“I call heaven and earth to witness against you today, that you will soon utterly perish from the land that you are going over the Jordan to possess. You will not live long in it, but will be utterly destroyed.”
Deuteronomy 4:26 ESV
In Deuteronomy 4:26, God promises the children of Israel that they wouldn’t live long in the land if they went after false gods. And yet, the Israelites lived in the land for another eight hundred years. Solomon built the Temple 480 years after the Jews left Egypt (1 Kings 6:1) and died around 930 BC. About two hundred years later (722 BC) the Assyrians conquered the northern kingdom of Israel and scattered the people. The southern kingdom of Judah held out for another 130 years before also falling to the Babylonians in 586 BC.
Eight hundred years seems like a long time for us in America, who mark our founding a bare 530 years ago, when Columbus “discovered” “America” (Those double air quotes are for you, indigenous peoples!).
But on God’s timeline, that’s the blink of an eye.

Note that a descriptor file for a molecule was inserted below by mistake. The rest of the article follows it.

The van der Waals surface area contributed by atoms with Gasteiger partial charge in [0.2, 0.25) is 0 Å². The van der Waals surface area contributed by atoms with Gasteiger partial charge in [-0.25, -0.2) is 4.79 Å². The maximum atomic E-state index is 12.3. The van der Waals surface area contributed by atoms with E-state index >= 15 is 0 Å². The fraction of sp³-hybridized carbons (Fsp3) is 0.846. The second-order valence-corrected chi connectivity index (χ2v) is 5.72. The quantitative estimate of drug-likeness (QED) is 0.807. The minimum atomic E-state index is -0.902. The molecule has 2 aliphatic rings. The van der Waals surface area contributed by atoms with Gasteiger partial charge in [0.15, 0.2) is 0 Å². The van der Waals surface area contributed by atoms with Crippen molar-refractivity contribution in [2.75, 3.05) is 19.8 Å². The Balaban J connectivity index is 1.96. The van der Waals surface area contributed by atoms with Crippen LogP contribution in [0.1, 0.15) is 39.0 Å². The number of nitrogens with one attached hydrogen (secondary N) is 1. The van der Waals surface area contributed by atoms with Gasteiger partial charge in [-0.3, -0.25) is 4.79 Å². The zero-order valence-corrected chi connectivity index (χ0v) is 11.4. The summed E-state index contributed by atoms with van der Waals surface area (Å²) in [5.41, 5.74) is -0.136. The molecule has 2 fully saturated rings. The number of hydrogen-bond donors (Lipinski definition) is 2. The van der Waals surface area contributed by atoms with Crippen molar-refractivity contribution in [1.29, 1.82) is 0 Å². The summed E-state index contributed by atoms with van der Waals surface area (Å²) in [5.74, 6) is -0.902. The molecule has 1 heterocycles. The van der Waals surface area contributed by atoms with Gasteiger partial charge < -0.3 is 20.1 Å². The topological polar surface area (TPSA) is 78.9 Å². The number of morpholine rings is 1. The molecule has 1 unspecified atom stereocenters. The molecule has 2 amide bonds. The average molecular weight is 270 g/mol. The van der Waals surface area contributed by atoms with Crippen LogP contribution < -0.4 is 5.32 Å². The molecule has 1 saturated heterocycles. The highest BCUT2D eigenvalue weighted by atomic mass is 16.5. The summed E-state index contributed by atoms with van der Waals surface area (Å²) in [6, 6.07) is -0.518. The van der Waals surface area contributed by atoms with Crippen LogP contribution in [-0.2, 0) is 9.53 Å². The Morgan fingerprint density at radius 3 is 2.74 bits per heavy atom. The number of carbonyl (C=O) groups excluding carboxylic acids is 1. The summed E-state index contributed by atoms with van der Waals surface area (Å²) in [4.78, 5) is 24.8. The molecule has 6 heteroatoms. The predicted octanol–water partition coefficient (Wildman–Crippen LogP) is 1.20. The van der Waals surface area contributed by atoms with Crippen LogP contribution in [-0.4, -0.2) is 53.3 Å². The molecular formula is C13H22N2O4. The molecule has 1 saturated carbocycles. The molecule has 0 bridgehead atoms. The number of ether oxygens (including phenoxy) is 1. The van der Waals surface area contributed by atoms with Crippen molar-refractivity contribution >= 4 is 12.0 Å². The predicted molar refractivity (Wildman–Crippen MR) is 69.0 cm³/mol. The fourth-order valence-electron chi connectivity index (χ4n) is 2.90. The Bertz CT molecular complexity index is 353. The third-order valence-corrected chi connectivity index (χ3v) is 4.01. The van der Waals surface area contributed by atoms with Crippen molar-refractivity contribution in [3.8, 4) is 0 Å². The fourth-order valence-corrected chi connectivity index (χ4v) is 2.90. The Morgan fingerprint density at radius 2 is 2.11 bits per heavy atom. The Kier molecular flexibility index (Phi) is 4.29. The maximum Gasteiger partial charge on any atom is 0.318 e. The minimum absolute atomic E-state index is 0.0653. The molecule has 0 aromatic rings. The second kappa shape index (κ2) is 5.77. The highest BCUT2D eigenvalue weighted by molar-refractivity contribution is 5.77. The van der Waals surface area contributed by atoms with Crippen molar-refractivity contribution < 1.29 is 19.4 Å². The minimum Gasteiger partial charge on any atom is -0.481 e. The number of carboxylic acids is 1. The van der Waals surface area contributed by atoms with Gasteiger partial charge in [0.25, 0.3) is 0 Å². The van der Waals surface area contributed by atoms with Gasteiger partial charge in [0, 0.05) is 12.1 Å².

Now consider this: if by God’s standard 800 years is “not long” to dwell in the land, then how does that change our perspective of the seventy years of exile? We know that in 586 BC, the Jews in Jerusalem were exiled to Babylon. But in 538, King Cyrus issued his decree that the Jews could return home. We have this recorded at the end of 2 Chronicles, and at the beginning of Ezra.
For us, 70 years is a lifetime. But for God, it’s the timeout you would give to a toddler.
We were created for eternity. We were meant to see all things from God’s perspective and to live on God’s timeline. Unfortunately, sin has so distorted our horizons that we think God is slow to keep his promises. Remember 2 Peter 3:
“But do not overlook this one fact, beloved, that with the Lord one day is as a thousand years, and a thousand years as one day. The Lord is not slow to fulfill his promise as some count slowness, but is patient toward you, not wishing that any should perish, but that all should reach repentance.”
2 Peter 3:8-9 ESV
Let’s practice living on God’s timeline now. Realize that the Israelites really didn’t live too long in the land before God judged them for their idolatry. But if that’s true, then the 70 years of exile was minuscule. Our God is so slow to anger, and so quick to forgive!
I am so thankful that even when I am bent on destruction, God bends toward restoration. God will allow us to come to the brink of utter ruin. But if we are His, He will not let us tumble into its abyss. Like the prodigal son in the pigpen (Luke 15), we can come to the absolute utter end of ourselves, and find God is only just beginning His work on us. When we are undone, God is not done!